We also need our government to be straight with us and not whitewash problems or mislead us to think things are fine if that is not true. Americans need to know the truth in order to know how to best conduct their affairs. Already, lots of travel is being cancelled. Conferences are being washed out. This weekend, I went to my usual local diner in Manhattan to find it not crowded as usual on a Saturday, but quite empty. The owner told me the local hotels were having lots of bookings cancelled. I can say with some confidence that the slowdown is coming. If the milk is not yet spilled, the container is nonetheless past the tipping point.
Markets as harbingers of fear, not discounting mechanisms
Markets are not prescient on this. Markets have no "inside information." They are reacting out of fear. But they do act as a timestamp to show when the fear levels went up. Clearly, consumer confidence stayed up even for the late revision of the U of M Consumer Confidence reading into late February. The February job report was strong, but we knew that, since it has a specific survey date (second Tuesday of the month), and that came well ahead of the stock market sell-off. So, we knew that report would not be affected by the virus panic. Stocks will eventually price to the economy. There will be a period of weakness. Stocks are pricing to a swoon in earnings that they are now beginning to anticipate. But if US authorities pursue the right policy, they can limit economic damage in a downturn and set the stage for a full recovery. Then, stocks can price for the rebound once the risks of weakened earnings fades.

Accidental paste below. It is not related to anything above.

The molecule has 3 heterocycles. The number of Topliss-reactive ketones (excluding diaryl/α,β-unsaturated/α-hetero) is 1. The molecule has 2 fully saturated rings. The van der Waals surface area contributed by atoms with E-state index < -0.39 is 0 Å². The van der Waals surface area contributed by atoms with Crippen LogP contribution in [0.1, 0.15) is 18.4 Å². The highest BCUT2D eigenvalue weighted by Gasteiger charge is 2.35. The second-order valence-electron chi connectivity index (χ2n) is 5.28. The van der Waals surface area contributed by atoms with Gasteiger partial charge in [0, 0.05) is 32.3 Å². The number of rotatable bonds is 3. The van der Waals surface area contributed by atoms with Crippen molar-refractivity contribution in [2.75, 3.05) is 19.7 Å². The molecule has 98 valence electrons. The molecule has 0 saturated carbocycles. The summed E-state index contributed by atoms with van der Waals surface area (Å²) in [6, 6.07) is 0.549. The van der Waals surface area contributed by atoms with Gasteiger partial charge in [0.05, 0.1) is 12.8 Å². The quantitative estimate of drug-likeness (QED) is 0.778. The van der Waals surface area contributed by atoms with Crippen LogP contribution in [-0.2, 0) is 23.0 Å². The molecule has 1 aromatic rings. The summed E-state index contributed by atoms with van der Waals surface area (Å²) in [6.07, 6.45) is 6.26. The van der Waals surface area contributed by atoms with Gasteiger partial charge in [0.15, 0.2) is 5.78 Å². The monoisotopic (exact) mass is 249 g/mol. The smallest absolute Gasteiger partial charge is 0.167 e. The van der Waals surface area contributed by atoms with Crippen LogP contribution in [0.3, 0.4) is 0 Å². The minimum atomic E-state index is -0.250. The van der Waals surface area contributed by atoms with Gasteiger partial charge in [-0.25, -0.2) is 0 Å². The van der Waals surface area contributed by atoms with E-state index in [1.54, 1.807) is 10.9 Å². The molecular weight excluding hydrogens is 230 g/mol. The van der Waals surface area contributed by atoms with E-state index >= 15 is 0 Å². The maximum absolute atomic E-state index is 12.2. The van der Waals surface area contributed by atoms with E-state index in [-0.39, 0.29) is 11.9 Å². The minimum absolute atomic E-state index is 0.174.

The focus of policymakers
This is why policymakers should not focus on the market reaction, and rather, should focus on the market’s underpinning: the economy. And as policy does that, it needs to tell us what to expect and what it will do to make sure that any weakness we have will be limited, contained and as brief as possible. We need communication. Results will not be achieved using traditional macroeconomic policy. Right now, we have no idea what the plan is... but there is no sense of the ingredients I speak of above being put in place. In short, policy is doing the wrong thing to make this a brief economic interruption… so get prepared.
What to do: Sell or wait?